By TONY EIERDAM
GRAFORD – At the last Graford ISD board of trustees meeting, trustees approved a bond election which will be held in November for a $7.5 million bond that will include costs of new buildings, the expansion/renovation of other buildings and the cost of building an athletic complex that will feature new baseball and softball fields, a track and new locker rooms.
“We are also looking at some new buildings at our high school which would be for a new science lab,” Graford ISD superintendent Dennis Holt said. “We would take the current science lab and make it for our elementary school kids.”
Another high school improvement the district would make, provided the bond passes, is to build a new kitchen onto the cafeteria and use the current kitchen for a culinary arts classroom.
The bond would also include a new entrance to the high school building, with a reception area, nurses station and principal’s office. A meeting room and teacher training area would also be built in the area of the new entrance.
Holt said the purpose of a new entrance is not just aesthetics.
“Part of the reason we want to build a new entrance is for safety and security,” he explained. “We can have a monitored, single access into our building. People use different entrances now and they are not well monitored because of the way the offices are set up.”
The bond would also help build a new bus barn.
“We need to have somewhere to put our buses out of the weather,” Holt said.
The district would also use bond funds to build two locker rooms – in back of the gym, where the old agriculture/science rooms are located – to expand the current weight room and add some extra storage.
“The bond money would also help us with issues we have with roofs and air conditioning,” Holt said. “These are some of the big-ticket items that we can take care of with a bond. Also, other issues, like alarms, security, cameras and upgrades to existing security items, can be taking care of.”
In addition, the district wants to build an athletic complex as part of the bond package. Graford does not have a track, and currently it leases fields for high school softball and baseball games from the local youth association.
“The dimensions of both fields are not good for high school programs,” Holt said. “And since we don’t have a track ... that would be something good for our kids.”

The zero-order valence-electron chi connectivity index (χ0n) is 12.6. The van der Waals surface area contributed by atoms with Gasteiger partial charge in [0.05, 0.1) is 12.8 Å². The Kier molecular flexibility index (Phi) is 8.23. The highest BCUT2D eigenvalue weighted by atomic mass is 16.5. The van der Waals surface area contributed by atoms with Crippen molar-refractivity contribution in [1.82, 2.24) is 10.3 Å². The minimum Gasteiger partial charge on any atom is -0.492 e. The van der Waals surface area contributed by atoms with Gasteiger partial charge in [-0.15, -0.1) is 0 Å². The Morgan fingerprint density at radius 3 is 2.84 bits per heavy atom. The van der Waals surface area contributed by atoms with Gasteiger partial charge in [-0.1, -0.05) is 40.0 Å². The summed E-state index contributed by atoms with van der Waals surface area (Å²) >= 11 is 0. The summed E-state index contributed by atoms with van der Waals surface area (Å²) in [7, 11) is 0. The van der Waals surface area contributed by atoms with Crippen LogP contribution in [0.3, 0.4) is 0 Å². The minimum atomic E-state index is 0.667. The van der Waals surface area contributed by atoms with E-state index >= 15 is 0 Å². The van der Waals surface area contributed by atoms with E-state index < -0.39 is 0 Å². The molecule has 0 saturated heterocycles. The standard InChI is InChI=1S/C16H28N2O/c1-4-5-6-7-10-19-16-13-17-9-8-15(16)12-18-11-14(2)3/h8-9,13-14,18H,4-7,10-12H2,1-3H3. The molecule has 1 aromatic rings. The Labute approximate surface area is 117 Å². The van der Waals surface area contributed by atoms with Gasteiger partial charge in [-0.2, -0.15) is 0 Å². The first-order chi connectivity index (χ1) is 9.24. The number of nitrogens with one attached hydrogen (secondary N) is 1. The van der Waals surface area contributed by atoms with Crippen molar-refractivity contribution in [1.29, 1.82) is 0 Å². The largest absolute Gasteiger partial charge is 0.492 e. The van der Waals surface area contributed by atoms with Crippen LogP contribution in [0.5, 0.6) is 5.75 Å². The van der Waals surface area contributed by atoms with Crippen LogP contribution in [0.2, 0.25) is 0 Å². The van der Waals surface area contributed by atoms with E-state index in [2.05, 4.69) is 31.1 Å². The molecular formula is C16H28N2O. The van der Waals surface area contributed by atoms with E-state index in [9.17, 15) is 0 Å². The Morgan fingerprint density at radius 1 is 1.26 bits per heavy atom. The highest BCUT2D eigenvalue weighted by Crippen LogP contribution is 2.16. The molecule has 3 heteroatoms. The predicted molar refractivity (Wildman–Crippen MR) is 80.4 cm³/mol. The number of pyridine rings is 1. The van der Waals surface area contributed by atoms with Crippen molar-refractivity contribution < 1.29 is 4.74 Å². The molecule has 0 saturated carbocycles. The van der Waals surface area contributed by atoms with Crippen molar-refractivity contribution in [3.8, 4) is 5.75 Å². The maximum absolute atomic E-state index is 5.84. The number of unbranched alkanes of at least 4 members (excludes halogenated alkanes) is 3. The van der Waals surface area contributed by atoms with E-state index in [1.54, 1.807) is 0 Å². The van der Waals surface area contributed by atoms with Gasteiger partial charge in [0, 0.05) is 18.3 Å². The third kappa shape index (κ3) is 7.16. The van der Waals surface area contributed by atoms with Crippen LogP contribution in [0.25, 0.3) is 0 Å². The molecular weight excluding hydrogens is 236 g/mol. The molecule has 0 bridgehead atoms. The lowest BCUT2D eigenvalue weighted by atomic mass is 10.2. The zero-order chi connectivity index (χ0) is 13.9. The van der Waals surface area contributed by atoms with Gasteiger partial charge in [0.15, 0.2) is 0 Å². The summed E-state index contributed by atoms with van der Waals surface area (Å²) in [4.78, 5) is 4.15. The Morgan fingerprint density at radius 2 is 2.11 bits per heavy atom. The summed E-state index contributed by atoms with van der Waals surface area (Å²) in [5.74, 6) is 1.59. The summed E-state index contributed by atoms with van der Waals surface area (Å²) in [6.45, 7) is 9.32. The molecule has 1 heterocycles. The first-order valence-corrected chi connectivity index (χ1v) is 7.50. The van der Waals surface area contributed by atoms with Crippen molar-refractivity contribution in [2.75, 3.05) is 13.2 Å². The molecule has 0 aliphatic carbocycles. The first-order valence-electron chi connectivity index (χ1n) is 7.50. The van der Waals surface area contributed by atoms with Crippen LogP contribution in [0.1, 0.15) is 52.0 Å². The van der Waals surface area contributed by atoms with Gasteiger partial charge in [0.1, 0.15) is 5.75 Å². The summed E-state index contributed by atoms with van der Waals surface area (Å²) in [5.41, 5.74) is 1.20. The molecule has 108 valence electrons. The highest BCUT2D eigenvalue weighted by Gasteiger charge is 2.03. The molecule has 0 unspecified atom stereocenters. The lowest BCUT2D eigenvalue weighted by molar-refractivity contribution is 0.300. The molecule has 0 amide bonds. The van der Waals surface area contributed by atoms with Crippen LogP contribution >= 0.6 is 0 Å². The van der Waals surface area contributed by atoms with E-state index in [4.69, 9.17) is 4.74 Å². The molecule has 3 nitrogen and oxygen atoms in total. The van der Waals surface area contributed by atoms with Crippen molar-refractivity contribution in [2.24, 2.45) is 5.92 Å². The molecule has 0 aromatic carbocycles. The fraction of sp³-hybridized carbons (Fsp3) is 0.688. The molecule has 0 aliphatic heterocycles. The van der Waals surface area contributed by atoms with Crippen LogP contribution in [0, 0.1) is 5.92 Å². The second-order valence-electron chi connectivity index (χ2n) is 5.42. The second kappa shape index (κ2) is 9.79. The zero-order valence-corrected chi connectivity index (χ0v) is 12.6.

Holt said his job in the weeks leading up to the election is to present the facts to tax payers. By law, school officials are not allowed to “lobby” to pass a bond election.
If the bond is passed, property taxes would rise somewhere between 5.5 cents to 6.5 cents per $100 taxable property valuation. For instance, Holt explained that a homeowner whose taxable property value is $100,000 would pay roughly $4 to $4.50 extra a month in property taxes.
“I cannot go out and try to sway anyone one way or the other,” Holt said. “I am just trying to take care of my district and take care of my kids.
“Before I came on board the school board had already started looking into facility needs and were in the process of doing a facilities assessment. This has been in the works for awhile, and we finally got all of the pieces together and started looking at our needs and wants.”
Holt continued by saying the board of trustees looked at several options and did not rush into a decision to hold a bond election.
“We held off on doing this last May because we wanted to make sure and take our time and collect all of the facts,” he said. “We arrived at $7.5 million by looking at what we wanted to do and the quotes from the architects we received.
“At one point we thought it would be $9 million, but the board looked at it and looked closer at needs and they cut some items out to arrive at $7.5 million which would cover our needs.”
Holt would not comment if he feels the bond will pass, but did offer how he feels about the election.
“I hope it passes,” he said. “The response I have had so far has been positive. From what I have heard form board members and people in the community is that they understand there is a need, and that the board has been fiscally responsible and not trying to raise the M and O (maintenance and operation).
“These days folks are wary because they know so much of the money raised in taxes goes back to the state.
“But with a bond like this, the taxes raised to pay off the bond stays in the district. We are doing what is right for the kids and not trying to raise property taxes too much.
“I think everyone will get their money’s worth.”
The bond election will be Tuesday, Nov. 5.